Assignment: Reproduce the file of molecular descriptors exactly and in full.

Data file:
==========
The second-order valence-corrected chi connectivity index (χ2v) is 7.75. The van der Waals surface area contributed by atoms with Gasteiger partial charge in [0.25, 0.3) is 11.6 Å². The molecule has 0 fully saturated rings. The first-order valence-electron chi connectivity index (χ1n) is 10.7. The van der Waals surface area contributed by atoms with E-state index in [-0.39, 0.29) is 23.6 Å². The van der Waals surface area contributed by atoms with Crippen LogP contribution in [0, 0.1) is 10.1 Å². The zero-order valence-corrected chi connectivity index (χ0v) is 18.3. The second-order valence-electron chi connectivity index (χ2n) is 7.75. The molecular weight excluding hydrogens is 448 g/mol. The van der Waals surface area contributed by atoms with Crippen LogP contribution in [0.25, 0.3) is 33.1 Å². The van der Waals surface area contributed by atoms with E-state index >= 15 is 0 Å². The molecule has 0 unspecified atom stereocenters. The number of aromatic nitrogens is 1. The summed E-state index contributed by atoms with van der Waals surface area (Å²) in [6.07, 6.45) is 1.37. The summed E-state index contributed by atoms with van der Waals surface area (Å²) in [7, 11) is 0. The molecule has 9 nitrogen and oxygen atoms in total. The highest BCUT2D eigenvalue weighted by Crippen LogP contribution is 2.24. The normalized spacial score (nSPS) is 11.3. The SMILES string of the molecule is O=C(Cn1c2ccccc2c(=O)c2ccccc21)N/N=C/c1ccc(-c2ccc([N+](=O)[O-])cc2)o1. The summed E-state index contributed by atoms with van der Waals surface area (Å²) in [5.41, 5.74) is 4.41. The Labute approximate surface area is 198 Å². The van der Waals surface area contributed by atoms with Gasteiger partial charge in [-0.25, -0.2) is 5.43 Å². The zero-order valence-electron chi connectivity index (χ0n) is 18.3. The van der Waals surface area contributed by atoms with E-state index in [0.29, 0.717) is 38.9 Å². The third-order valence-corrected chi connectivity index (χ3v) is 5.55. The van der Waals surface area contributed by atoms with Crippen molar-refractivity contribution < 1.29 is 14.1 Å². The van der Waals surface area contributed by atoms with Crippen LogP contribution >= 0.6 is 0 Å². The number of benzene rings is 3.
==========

The second-order valence-corrected chi connectivity index (χ2v) is 7.75. The van der Waals surface area contributed by atoms with Gasteiger partial charge in [0.25, 0.3) is 11.6 Å². The molecule has 0 fully saturated rings. The first-order valence-electron chi connectivity index (χ1n) is 10.7. The van der Waals surface area contributed by atoms with E-state index in [-0.39, 0.29) is 23.6 Å². The van der Waals surface area contributed by atoms with Crippen LogP contribution in [0, 0.1) is 10.1 Å². The zero-order valence-corrected chi connectivity index (χ0v) is 18.3. The second-order valence-electron chi connectivity index (χ2n) is 7.75. The molecular weight excluding hydrogens is 448 g/mol. The van der Waals surface area contributed by atoms with Crippen LogP contribution in [0.25, 0.3) is 33.1 Å². The van der Waals surface area contributed by atoms with E-state index >= 15 is 0 Å². The molecule has 0 unspecified atom stereocenters. The number of aromatic nitrogens is 1. The summed E-state index contributed by atoms with van der Waals surface area (Å²) in [6.07, 6.45) is 1.37. The summed E-state index contributed by atoms with van der Waals surface area (Å²) in [7, 11) is 0. The molecule has 9 nitrogen and oxygen atoms in total. The highest BCUT2D eigenvalue weighted by Crippen LogP contribution is 2.24. The normalized spacial score (nSPS) is 11.3. The SMILES string of the molecule is O=C(Cn1c2ccccc2c(=O)c2ccccc21)N/N=C/c1ccc(-c2ccc([N+](=O)[O-])cc2)o1. The summed E-state index contributed by atoms with van der Waals surface area (Å²) in [5.41, 5.74) is 4.41. The Labute approximate surface area is 198 Å². The van der Waals surface area contributed by atoms with Gasteiger partial charge in [-0.25, -0.2) is 5.43 Å². The zero-order valence-electron chi connectivity index (χ0n) is 18.3. The van der Waals surface area contributed by atoms with E-state index in [0.29, 0.717) is 38.9 Å². The third-order valence-corrected chi connectivity index (χ3v) is 5.55. The van der Waals surface area contributed by atoms with Crippen molar-refractivity contribution < 1.29 is 14.1 Å². The van der Waals surface area contributed by atoms with Crippen LogP contribution >= 0.6 is 0 Å². The number of benzene rings is 3.